SAN JOSE, Calif. -- Altera Corp. today is expected to become the first field-programmable gate array vendor to announce a family of 40-nanometer FPGAs and ASICs.
What do the analysts think of Altera's new lineup?
''Very impressive announcement on two fronts,'' said Bryan Lewis, an analyst with Gartner Inc. The products beat ''Xilinx to the punch, and second, the level of transceiver support is outstanding and should really help them in the communications market.''
The is a key for good reason. ''About 45 percent of the total FPGA/PLD revenue comes from communication applications and the vast majority of high-end FPGA devices go into communications,'' Lewis said.
''This new 40-nm offering should help Altera develop new markets, especially in communications,'' he said. It also ''has the potential to finally give Hardcopy a substantial revenue boost. Altera's Hardcopy ASIC revenues in 2006 and 2007 were relatively low.''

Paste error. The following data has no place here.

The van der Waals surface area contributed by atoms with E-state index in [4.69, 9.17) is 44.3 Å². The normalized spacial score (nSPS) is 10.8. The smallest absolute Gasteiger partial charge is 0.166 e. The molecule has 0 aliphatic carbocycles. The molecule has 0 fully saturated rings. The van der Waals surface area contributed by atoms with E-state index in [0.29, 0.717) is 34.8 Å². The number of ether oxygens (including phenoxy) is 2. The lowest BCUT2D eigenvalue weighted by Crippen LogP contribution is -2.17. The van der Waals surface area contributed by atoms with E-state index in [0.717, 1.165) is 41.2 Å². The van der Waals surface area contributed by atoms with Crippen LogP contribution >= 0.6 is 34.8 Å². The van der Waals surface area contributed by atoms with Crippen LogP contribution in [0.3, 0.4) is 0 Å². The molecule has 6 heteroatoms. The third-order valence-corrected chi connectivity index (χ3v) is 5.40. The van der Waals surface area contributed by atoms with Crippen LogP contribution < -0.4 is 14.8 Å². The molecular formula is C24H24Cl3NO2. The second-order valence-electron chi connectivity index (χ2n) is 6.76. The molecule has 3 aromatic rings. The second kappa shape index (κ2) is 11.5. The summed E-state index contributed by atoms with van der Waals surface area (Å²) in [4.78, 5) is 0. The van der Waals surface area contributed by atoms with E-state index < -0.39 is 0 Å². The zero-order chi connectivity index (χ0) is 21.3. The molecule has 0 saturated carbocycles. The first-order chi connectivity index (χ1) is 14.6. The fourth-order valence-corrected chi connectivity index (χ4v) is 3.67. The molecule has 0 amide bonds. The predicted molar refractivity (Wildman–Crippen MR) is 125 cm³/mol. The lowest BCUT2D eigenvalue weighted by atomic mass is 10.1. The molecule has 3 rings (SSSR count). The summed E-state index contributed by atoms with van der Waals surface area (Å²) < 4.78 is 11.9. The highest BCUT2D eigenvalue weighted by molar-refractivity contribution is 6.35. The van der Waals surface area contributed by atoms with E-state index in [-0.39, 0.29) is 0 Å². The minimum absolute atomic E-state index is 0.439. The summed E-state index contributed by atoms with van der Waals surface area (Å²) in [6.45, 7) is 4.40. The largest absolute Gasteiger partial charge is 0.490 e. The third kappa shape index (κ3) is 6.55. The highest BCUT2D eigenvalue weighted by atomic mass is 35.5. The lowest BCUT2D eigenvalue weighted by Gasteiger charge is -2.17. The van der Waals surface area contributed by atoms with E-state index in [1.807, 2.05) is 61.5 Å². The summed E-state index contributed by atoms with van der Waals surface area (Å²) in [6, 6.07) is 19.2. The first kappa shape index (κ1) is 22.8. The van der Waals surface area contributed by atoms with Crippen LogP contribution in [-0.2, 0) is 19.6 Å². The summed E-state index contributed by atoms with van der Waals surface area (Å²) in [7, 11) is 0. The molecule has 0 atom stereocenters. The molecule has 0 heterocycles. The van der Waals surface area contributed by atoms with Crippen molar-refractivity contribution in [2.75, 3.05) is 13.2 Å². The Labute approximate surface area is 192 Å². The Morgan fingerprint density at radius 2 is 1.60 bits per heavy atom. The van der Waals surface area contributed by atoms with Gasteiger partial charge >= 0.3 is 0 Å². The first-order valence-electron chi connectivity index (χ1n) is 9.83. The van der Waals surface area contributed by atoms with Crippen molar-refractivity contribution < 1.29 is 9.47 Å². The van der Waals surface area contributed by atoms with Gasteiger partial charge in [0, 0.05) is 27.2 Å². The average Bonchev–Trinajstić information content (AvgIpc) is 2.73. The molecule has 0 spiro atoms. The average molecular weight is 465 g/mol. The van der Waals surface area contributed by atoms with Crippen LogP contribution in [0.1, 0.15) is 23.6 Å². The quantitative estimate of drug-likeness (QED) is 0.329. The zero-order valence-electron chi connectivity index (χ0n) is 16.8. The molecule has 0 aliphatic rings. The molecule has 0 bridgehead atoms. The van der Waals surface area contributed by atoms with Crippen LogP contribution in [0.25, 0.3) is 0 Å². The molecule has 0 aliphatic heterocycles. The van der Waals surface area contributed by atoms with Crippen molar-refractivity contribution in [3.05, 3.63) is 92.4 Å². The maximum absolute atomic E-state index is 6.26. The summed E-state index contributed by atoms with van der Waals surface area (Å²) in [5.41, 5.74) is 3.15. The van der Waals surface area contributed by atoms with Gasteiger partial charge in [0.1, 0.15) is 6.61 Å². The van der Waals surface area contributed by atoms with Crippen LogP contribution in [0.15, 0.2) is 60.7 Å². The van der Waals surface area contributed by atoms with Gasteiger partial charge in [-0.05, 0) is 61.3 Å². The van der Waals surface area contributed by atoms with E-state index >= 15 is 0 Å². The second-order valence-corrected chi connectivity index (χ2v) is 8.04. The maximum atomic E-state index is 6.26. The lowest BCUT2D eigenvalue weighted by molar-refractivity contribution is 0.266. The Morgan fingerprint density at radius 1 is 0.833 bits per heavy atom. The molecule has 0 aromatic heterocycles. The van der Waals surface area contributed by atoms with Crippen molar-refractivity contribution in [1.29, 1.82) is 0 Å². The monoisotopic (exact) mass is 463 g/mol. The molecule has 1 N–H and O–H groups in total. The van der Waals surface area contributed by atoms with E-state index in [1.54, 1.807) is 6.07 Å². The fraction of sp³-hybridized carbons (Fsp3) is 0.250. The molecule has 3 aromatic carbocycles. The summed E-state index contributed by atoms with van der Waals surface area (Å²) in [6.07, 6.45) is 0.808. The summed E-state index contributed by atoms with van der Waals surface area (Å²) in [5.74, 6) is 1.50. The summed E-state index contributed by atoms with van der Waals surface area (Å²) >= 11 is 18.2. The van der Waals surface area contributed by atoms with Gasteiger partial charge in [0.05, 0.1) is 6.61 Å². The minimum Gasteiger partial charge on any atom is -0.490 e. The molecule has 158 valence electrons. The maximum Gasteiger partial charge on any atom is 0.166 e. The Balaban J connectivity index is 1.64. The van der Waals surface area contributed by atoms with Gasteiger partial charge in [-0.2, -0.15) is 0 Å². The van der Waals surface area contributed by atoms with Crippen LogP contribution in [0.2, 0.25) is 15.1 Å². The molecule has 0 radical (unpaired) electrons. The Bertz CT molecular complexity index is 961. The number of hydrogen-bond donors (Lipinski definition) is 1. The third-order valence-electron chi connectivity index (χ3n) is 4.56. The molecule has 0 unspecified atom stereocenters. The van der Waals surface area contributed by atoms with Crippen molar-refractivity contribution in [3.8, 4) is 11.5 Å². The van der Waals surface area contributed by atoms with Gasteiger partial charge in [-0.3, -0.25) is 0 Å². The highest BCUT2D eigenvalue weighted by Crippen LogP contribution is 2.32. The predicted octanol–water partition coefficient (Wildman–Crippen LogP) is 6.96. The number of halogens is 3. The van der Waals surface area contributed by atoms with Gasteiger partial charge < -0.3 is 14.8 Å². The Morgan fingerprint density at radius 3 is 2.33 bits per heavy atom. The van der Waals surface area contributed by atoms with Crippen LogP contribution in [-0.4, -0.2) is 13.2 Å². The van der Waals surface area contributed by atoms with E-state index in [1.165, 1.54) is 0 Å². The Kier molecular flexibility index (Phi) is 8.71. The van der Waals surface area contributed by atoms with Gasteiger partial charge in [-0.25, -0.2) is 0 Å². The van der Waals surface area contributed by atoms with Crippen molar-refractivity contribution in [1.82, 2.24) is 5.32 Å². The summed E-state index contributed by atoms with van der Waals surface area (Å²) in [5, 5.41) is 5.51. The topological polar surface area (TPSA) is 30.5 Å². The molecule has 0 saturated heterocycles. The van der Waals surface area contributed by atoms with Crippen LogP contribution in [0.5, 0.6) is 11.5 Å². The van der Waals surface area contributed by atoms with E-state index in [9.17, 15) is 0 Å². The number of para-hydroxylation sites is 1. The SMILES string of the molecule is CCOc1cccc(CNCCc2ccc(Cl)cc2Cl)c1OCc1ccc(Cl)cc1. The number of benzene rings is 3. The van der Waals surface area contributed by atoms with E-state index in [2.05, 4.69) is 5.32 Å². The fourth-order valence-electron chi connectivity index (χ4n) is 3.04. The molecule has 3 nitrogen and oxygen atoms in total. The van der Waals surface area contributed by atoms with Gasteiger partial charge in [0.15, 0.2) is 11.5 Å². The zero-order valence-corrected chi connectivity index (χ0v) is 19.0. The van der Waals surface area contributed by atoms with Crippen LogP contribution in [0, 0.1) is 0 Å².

Gartner estimates Hardcopy sales were at $43 million in 2006 and $48 million in 2008. In total, worldwide FPGA/PLD revenues in 2007 were $3.5 billion and is forecast to grow 7.5 percent in 2008 ($3.8 billion) and grow 10.8 percent in 2009 ($4.2 billion), according to Gartner.
The ASIC market, in contrast, is about a $25 billion market in 2007, and expect to grow 2.9 percent in 2008, and 3.3 percent in 2009, according to the firm.
Finally, what are the challenges for Altera--and Xilinx--going forward? ''Most of the future growth for the FPGA market is in low-cost product families such as Cyclone and Spartan,'' he said. ''The big questions in my mind is when will Altera offer a 40-nm Cyclone product and when will Xilinx announce its first 65-nm Spartan product? Altera may not feel the need for a 40-nm Cyclone device yet given they have had 65-nm Cyclone 3 out for a while and Xilinx still has not answered with its 65-nm Spartan family.''